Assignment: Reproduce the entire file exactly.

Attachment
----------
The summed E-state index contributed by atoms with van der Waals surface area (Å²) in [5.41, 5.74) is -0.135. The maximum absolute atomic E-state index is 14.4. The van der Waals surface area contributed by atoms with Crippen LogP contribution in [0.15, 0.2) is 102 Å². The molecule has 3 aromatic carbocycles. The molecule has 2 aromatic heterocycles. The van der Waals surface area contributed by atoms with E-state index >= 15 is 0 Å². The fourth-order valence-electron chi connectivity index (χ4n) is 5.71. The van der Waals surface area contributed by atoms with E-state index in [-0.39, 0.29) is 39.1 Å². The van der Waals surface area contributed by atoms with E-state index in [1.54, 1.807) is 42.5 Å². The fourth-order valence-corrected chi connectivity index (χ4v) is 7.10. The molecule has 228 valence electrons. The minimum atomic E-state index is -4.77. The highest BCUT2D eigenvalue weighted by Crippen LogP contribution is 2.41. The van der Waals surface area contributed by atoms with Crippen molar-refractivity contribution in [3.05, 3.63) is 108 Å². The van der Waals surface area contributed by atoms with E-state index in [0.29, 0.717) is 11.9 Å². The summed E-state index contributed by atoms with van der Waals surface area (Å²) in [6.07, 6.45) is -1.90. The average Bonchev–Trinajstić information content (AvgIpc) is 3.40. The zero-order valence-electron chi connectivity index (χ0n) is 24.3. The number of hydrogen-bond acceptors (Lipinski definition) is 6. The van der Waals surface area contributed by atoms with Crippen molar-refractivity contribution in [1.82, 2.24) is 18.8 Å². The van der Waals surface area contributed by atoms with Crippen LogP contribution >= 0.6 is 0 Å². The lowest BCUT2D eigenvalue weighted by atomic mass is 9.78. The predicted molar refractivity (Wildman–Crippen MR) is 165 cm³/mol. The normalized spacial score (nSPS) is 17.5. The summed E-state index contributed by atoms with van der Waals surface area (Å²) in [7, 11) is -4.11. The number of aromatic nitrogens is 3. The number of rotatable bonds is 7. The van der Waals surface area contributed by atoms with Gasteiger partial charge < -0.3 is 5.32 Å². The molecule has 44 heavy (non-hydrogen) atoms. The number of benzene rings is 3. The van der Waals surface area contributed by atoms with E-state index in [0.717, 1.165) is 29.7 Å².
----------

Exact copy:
The summed E-state index contributed by atoms with van der Waals surface area (Å²) in [5.41, 5.74) is -0.135. The maximum absolute atomic E-state index is 14.4. The van der Waals surface area contributed by atoms with Crippen LogP contribution in [0.15, 0.2) is 102 Å². The molecule has 3 aromatic carbocycles. The molecule has 2 aromatic heterocycles. The van der Waals surface area contributed by atoms with E-state index >= 15 is 0 Å². The fourth-order valence-electron chi connectivity index (χ4n) is 5.71. The van der Waals surface area contributed by atoms with E-state index in [-0.39, 0.29) is 39.1 Å². The van der Waals surface area contributed by atoms with E-state index in [1.54, 1.807) is 42.5 Å². The fourth-order valence-corrected chi connectivity index (χ4v) is 7.10. The molecule has 228 valence electrons. The minimum atomic E-state index is -4.77. The highest BCUT2D eigenvalue weighted by Crippen LogP contribution is 2.41. The van der Waals surface area contributed by atoms with Crippen molar-refractivity contribution in [3.05, 3.63) is 108 Å². The van der Waals surface area contributed by atoms with E-state index in [0.29, 0.717) is 11.9 Å². The summed E-state index contributed by atoms with van der Waals surface area (Å²) in [6.07, 6.45) is -1.90. The average Bonchev–Trinajstić information content (AvgIpc) is 3.40. The zero-order valence-electron chi connectivity index (χ0n) is 24.3. The number of hydrogen-bond acceptors (Lipinski definition) is 6. The van der Waals surface area contributed by atoms with Crippen molar-refractivity contribution in [1.82, 2.24) is 18.8 Å². The van der Waals surface area contributed by atoms with Crippen LogP contribution >= 0.6 is 0 Å². The lowest BCUT2D eigenvalue weighted by atomic mass is 9.78. The predicted molar refractivity (Wildman–Crippen MR) is 165 cm³/mol. The normalized spacial score (nSPS) is 17.5. The summed E-state index contributed by atoms with van der Waals surface area (Å²) in [7, 11) is -4.11. The number of aromatic nitrogens is 3. The number of rotatable bonds is 7. The van der Waals surface area contributed by atoms with Gasteiger partial charge < -0.3 is 5.32 Å². The molecule has 44 heavy (non-hydrogen) atoms. The number of benzene rings is 3. The van der Waals surface area contributed by atoms with E-state index in [0.717, 1.165) is 29.7 Å².